New York Post
March 1, 2002

CHUCK AND ANDRA FINALLY GET TICKET OUT OF HELL

By STEVE DUNLEAVY

CHUCK SCHWARZ and his wife, Andra, yesterday emerged from five years in hell.

"We've been drowning," Andra told me yesterday. "We've finally come to the surface and can breathe air again.

"We now have great hope. We're back from the brink."

At 3 p.m., she had spoken by phone to Chuck, who's been languishing in the dismal Oklahoma City lockup where he'd been placed by a justice system gone mad.

Chuck had just learned that a three-judge panel tossed out his conviction in the Abner Louima case and ordered a new trial.

He may soon be back with his wife in their Staten Island home, out on bail.

"I was so worried about him, physically and mentally," Andra said.

When he got the news yesterday, "He was in shock," she said.

"I guess it was just like me when I heard about it this morning. I think both of us thought we were dreaming."

The only dreams for both Chuck and his wife have been nightmares since he was indicted five years ago and spent almost three years in jail, much of it in solitary confinement.

Andra said, "I have been so worried about him. He has been in solitary for so long, so visits are restricted. I haven't seen him since last month."

I couldn't believe it when Chuck - a good cop who served his city selflessly for years - was first incarcerated in a cage at the Metropolitan Correctional Center in lower Manhattan.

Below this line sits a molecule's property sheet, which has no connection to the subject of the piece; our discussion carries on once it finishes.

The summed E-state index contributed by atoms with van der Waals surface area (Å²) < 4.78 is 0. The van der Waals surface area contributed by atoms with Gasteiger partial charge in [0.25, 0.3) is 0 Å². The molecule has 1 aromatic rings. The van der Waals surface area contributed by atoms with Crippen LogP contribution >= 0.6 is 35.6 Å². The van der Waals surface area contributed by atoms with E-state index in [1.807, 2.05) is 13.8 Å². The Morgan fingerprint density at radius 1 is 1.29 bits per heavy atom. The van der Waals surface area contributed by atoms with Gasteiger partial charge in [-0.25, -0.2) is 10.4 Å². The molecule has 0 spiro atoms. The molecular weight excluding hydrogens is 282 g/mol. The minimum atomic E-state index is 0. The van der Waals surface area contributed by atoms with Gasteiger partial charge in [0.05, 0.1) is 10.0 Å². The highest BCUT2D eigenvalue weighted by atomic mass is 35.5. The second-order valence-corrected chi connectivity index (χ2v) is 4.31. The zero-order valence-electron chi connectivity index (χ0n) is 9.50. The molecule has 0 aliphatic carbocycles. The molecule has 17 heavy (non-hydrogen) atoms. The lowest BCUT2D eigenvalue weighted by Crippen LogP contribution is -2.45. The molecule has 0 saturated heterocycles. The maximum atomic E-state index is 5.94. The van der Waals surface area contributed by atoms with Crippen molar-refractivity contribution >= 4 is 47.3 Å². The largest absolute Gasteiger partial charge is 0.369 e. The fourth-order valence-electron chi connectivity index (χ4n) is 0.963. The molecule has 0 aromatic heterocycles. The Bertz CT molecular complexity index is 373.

I had witnessed one of the worst miscarriages of justice in the Western world.

I mean, I really couldn't believe it.

The judge, Eugene Nickerson, was close to death and senile. He'd go to sleep on the bench.

The prosecutor, Alan Vinegrad, threw the rule of law out the window with venom.

He made the trial a cruel farce.

Andra was more forgiving than I would have been.

"I don't want to criticize Mr. Vinegrad," she said.

"But I hope he hasn't sent other innocent people through this torture like he has with us."

And don't doubt it. This hero - who postponed his marriage to Andra to serve his country in the Gulf War - was deliberately tortured.

At one point, his persecutors realized he was so close to the brink, he was in danger of cracking up. So what did they do? They transferred him from the MCC in New York, where he was near his wife and family, to a prison in Massachusetts.

Yesterday, his lawyer, Ron Fischetti, said, "This is the greatest day of my professional life. When I spoke to him, he was in shock. He was very emotional.

"I told him, 'You're coming home, and the next time we're in court together, we will walk out together.' "

Chuck's appeals attorney, Diarmuid White, said simply, "Today is a day for justice."

The decision wasn't only about justice for Schwarz, who will get a new trial.

Officers Tommy Wiese and Tommy Bruder have been cleared unconditionally.

Tommy Wiese said, "I called Tommy Bruder. I got the answering machine. I yell over the machine, 'Get out of bed, you hump, and start living.'

"He wouldn't believe it. I kept on yelling at him. What a day."

For Tommy Bruder, it was bittersweet.

Three weeks ago, his mother passed away.

"The last words my mother said was, 'It's a pity I won't be here when you are out of this. But when I get up there, I'll fight even harder.'

"Thanks, Mom. You're my angel."

And Andra Schwarz also was giving thanks, saying:

"I want to thank God, the appeals-court judges, our lawyers and the New York Post, who crusaded from the very first day."